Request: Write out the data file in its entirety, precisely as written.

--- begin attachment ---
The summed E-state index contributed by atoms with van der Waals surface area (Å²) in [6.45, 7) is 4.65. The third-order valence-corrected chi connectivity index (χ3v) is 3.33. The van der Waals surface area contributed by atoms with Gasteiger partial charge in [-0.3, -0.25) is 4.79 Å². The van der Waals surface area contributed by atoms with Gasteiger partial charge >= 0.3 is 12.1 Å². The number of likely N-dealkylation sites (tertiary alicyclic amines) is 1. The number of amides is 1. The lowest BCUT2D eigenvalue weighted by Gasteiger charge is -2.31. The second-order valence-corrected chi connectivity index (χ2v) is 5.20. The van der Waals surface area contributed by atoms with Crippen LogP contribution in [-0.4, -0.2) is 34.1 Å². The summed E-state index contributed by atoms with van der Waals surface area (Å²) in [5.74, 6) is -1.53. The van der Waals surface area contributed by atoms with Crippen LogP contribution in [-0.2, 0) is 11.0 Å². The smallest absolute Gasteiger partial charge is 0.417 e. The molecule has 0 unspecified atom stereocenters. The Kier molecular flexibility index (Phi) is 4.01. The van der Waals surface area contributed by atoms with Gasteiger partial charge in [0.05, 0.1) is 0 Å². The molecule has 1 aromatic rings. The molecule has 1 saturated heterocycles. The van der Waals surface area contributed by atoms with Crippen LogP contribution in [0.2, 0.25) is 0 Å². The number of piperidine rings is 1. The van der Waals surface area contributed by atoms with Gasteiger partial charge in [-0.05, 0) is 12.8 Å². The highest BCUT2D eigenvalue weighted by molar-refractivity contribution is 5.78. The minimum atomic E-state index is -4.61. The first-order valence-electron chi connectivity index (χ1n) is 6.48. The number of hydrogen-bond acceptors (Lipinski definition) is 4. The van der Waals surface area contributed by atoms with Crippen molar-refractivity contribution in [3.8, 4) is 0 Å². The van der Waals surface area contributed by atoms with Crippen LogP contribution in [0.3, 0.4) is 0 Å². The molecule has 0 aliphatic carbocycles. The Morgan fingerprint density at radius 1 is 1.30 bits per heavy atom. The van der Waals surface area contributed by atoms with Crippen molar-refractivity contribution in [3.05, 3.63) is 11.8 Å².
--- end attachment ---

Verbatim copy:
The summed E-state index contributed by atoms with van der Waals surface area (Å²) in [6.45, 7) is 4.65. The third-order valence-corrected chi connectivity index (χ3v) is 3.33. The van der Waals surface area contributed by atoms with Gasteiger partial charge in [-0.3, -0.25) is 4.79 Å². The van der Waals surface area contributed by atoms with Gasteiger partial charge >= 0.3 is 12.1 Å². The number of likely N-dealkylation sites (tertiary alicyclic amines) is 1. The number of amides is 1. The lowest BCUT2D eigenvalue weighted by Gasteiger charge is -2.31. The second-order valence-corrected chi connectivity index (χ2v) is 5.20. The van der Waals surface area contributed by atoms with Crippen LogP contribution in [-0.4, -0.2) is 34.1 Å². The summed E-state index contributed by atoms with van der Waals surface area (Å²) in [5.74, 6) is -1.53. The van der Waals surface area contributed by atoms with Crippen LogP contribution in [-0.2, 0) is 11.0 Å². The smallest absolute Gasteiger partial charge is 0.417 e. The molecule has 0 unspecified atom stereocenters. The Kier molecular flexibility index (Phi) is 4.01. The van der Waals surface area contributed by atoms with Gasteiger partial charge in [0.05, 0.1) is 0 Å². The molecule has 1 aromatic rings. The molecule has 1 saturated heterocycles. The van der Waals surface area contributed by atoms with Crippen LogP contribution in [0.2, 0.25) is 0 Å². The number of piperidine rings is 1. The van der Waals surface area contributed by atoms with Gasteiger partial charge in [-0.05, 0) is 12.8 Å². The highest BCUT2D eigenvalue weighted by molar-refractivity contribution is 5.78. The minimum atomic E-state index is -4.61. The first-order valence-electron chi connectivity index (χ1n) is 6.48. The number of hydrogen-bond acceptors (Lipinski definition) is 4. The van der Waals surface area contributed by atoms with Crippen molar-refractivity contribution in [3.8, 4) is 0 Å². The van der Waals surface area contributed by atoms with Crippen LogP contribution in [0.3, 0.4) is 0 Å². The molecule has 0 aliphatic carbocycles. The Morgan fingerprint density at radius 1 is 1.30 bits per heavy atom. The van der Waals surface area contributed by atoms with Crippen molar-refractivity contribution in [3.05, 3.63) is 11.8 Å².